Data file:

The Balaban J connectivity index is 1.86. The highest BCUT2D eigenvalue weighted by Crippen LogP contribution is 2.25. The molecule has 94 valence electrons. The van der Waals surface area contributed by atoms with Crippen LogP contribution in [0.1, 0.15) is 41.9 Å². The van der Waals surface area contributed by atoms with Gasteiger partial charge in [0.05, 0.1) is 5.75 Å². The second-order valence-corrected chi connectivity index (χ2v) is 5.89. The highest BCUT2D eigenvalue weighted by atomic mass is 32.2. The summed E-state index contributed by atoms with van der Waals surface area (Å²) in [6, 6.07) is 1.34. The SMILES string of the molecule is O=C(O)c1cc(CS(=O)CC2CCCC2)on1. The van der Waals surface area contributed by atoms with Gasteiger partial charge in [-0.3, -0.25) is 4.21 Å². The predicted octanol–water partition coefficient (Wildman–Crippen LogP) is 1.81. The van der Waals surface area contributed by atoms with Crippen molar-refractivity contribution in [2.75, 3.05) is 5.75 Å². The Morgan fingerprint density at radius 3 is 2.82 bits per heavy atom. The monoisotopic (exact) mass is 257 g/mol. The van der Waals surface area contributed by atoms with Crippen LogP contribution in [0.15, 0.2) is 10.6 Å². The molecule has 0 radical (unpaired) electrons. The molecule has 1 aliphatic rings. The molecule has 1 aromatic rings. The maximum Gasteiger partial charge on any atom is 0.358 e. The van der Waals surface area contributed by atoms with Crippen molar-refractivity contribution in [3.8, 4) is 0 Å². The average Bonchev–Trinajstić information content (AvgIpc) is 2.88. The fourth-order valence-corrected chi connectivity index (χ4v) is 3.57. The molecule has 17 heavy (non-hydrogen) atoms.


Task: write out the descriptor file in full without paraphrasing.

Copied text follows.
The Balaban J connectivity index is 1.86. The highest BCUT2D eigenvalue weighted by Crippen LogP contribution is 2.25. The molecule has 94 valence electrons. The van der Waals surface area contributed by atoms with Crippen LogP contribution in [0.1, 0.15) is 41.9 Å². The van der Waals surface area contributed by atoms with Gasteiger partial charge in [0.05, 0.1) is 5.75 Å². The second-order valence-corrected chi connectivity index (χ2v) is 5.89. The highest BCUT2D eigenvalue weighted by atomic mass is 32.2. The summed E-state index contributed by atoms with van der Waals surface area (Å²) in [6, 6.07) is 1.34. The SMILES string of the molecule is O=C(O)c1cc(CS(=O)CC2CCCC2)on1. The van der Waals surface area contributed by atoms with Gasteiger partial charge in [-0.3, -0.25) is 4.21 Å². The predicted octanol–water partition coefficient (Wildman–Crippen LogP) is 1.81. The van der Waals surface area contributed by atoms with Crippen molar-refractivity contribution in [2.75, 3.05) is 5.75 Å². The Morgan fingerprint density at radius 3 is 2.82 bits per heavy atom. The monoisotopic (exact) mass is 257 g/mol. The van der Waals surface area contributed by atoms with Crippen LogP contribution in [0.15, 0.2) is 10.6 Å². The molecule has 0 radical (unpaired) electrons. The molecule has 1 aliphatic rings. The molecule has 1 aromatic rings. The maximum Gasteiger partial charge on any atom is 0.358 e. The van der Waals surface area contributed by atoms with Crippen molar-refractivity contribution in [3.8, 4) is 0 Å². The average Bonchev–Trinajstić information content (AvgIpc) is 2.88. The fourth-order valence-corrected chi connectivity index (χ4v) is 3.57. The molecule has 17 heavy (non-hydrogen) atoms.